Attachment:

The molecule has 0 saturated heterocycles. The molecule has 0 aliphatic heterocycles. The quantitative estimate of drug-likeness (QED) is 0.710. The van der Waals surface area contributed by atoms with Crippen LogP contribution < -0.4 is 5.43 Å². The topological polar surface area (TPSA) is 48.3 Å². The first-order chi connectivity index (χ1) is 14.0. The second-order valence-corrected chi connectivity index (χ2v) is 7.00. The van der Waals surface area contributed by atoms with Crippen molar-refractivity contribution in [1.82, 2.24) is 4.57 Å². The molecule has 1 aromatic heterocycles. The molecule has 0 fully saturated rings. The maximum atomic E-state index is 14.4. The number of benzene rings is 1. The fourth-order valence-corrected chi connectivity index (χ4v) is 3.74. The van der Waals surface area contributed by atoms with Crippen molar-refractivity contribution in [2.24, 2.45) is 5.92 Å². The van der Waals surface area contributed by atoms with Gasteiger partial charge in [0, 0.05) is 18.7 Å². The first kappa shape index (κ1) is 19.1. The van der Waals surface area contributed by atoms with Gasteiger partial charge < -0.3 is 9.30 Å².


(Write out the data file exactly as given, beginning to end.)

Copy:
The molecule has 0 saturated heterocycles. The molecule has 0 aliphatic heterocycles. The quantitative estimate of drug-likeness (QED) is 0.710. The van der Waals surface area contributed by atoms with Crippen LogP contribution < -0.4 is 5.43 Å². The topological polar surface area (TPSA) is 48.3 Å². The first-order chi connectivity index (χ1) is 14.0. The second-order valence-corrected chi connectivity index (χ2v) is 7.00. The van der Waals surface area contributed by atoms with Crippen molar-refractivity contribution in [1.82, 2.24) is 4.57 Å². The molecule has 1 aromatic heterocycles. The molecule has 0 fully saturated rings. The maximum atomic E-state index is 14.4. The number of benzene rings is 1. The fourth-order valence-corrected chi connectivity index (χ4v) is 3.74. The van der Waals surface area contributed by atoms with Crippen molar-refractivity contribution in [2.24, 2.45) is 5.92 Å². The van der Waals surface area contributed by atoms with Gasteiger partial charge in [0, 0.05) is 18.7 Å². The first kappa shape index (κ1) is 19.1. The van der Waals surface area contributed by atoms with Gasteiger partial charge < -0.3 is 9.30 Å².